The value of an offshore injury case varies widely from one case to another. How much your offshore injury case is worth depends on various legal issues and your case’s facts.
As a result, we cannot place a specific value on your claim until we analyze your case. You can consult with an injury lawyer from our firm to determine whether you have a valid legal claim and how much that case may be worth.
What You Can Recover in an Offshore Injury Case
You can seek compensation for the losses that you have experienced from your offshore injury. These damages can include:
- Lost wages and loss of earning capacity
- Vocational rehabilitation costs
- Current and future medical bills
- Mental trauma and anguish
- Physical pain and suffering
- Disfigurement and scarring
Whether these specific categories of compensation are available in your case depends on the nature and extent of your injuries. The duration of your injuries, or whether they are temporary or permanent, will also affect the value of your case.
As the risks of maritime work are high, maritime injuries can be severe and permanently debilitating. Your offshore injury claim’s value may also be higher if your injuries are severe and leave you with ongoing impairments.
For a free legal consultation, call 337-221-9907
Laws That May Allow You to Seek Compensation for Maritime Injuries
The following are maritime acts that give workers the right to compensation for injuries they suffer on the job.
The Jones Act
Every situation is different, but various federal and state laws may apply in your offshore injury case. One of the most commonly used laws is the Jones Act, also known as the Merchant Marine Act. This law establishes injured maritime workers’ right to directly sue their employers for compensation for their work-related injuries that occurred while working on a vessel.
You cannot sue your employer in most other industries, but you can claim workers’ compensation. Under the Jones Act, however, seamen must file a personal injury case against their employers to receive any compensation. The Jones Act also requires the employer to provide injury victims with maintenance or daily living expenses while they cannot work.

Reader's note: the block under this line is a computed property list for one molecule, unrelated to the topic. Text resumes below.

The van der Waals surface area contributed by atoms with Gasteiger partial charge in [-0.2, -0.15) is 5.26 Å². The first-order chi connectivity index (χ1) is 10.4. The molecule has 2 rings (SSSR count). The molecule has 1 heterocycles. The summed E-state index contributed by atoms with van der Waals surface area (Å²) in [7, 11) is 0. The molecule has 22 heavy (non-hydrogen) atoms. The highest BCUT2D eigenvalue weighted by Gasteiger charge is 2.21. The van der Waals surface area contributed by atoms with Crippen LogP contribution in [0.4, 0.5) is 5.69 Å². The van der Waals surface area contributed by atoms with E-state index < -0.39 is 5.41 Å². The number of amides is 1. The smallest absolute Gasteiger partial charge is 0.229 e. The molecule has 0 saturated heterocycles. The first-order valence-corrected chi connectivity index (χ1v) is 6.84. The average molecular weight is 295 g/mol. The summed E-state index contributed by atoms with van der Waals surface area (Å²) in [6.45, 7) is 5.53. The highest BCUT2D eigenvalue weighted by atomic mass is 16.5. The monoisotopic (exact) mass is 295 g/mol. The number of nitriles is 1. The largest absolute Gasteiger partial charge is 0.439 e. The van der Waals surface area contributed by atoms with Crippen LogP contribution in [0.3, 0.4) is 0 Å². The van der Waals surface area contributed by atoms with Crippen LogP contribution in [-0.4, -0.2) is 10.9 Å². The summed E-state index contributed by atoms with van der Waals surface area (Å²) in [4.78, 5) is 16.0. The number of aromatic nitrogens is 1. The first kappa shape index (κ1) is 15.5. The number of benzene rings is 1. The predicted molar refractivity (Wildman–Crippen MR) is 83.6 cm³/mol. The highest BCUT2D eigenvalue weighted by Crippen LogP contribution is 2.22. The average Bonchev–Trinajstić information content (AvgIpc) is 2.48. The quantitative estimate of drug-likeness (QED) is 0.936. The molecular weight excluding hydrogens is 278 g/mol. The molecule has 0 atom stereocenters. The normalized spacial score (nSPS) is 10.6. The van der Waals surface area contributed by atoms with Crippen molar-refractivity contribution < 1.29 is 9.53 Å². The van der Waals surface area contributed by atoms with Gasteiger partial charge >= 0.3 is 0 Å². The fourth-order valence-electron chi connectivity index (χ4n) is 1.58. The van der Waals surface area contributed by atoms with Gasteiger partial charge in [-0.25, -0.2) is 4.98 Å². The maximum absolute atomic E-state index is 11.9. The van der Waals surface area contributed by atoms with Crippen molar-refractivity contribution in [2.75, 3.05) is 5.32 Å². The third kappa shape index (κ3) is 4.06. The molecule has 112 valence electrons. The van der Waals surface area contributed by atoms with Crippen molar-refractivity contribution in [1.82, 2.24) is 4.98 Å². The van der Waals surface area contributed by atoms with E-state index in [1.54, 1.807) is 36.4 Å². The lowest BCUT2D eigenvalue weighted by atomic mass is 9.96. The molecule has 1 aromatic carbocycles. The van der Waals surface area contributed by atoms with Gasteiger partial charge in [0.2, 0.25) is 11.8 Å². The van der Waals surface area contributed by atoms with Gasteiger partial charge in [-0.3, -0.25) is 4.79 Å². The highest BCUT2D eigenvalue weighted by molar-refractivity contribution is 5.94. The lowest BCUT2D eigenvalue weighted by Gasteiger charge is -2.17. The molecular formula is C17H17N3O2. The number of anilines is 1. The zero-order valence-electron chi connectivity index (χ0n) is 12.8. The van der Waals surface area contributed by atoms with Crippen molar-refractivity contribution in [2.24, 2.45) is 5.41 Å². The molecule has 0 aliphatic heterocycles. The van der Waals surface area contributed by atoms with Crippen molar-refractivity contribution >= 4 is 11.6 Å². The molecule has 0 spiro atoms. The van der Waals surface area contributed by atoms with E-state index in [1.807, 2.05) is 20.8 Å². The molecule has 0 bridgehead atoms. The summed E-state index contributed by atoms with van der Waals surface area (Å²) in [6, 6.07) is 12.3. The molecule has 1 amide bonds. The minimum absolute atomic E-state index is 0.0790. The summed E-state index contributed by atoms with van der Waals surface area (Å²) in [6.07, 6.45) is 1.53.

The Longshore and Harbor Workers Compensation Act
Another law that may apply in the case of a maritime injury is the Longshore and Harbor Workers Compensation Act (LHWCA), according to the U.S. Department of Labor (DOL). The LHWCA covers dockworkers and other land-based workers who are injured while working on a pier, bridge, or harbor. This law is a no-fault-based system, similar to workers’ compensation.
Keep in mind that the LHWCA has a strict filing deadline or statute of limitations. According to the DOL, you have one year from the date of injury or death to file a claim under the LHWCA through the DOL’s Office of Workers’ Compensation Program (OWCP).
Contact the Attorneys at Our Law Firm for Help With Your Offshore Injury Case
If you or a loved one has suffered offshore injuries, you may be eligible to seek compensation from your employer for the costs of your injuries. Maritime law can be complex and involve various state and federal laws. As a result, you may want to contact our firm to determine how much your offshore injury case is worth as quickly as possible following the accident that led to your injuries.
We know that your employer and any other liable parties might try to avoid compensating you for your injuries. They might also minimize your injuries to save them from paying out a large settlement. Call Laborde Earles Injury Lawyers today at (337) 777-7777 to learn more about your options and the potential value of your case.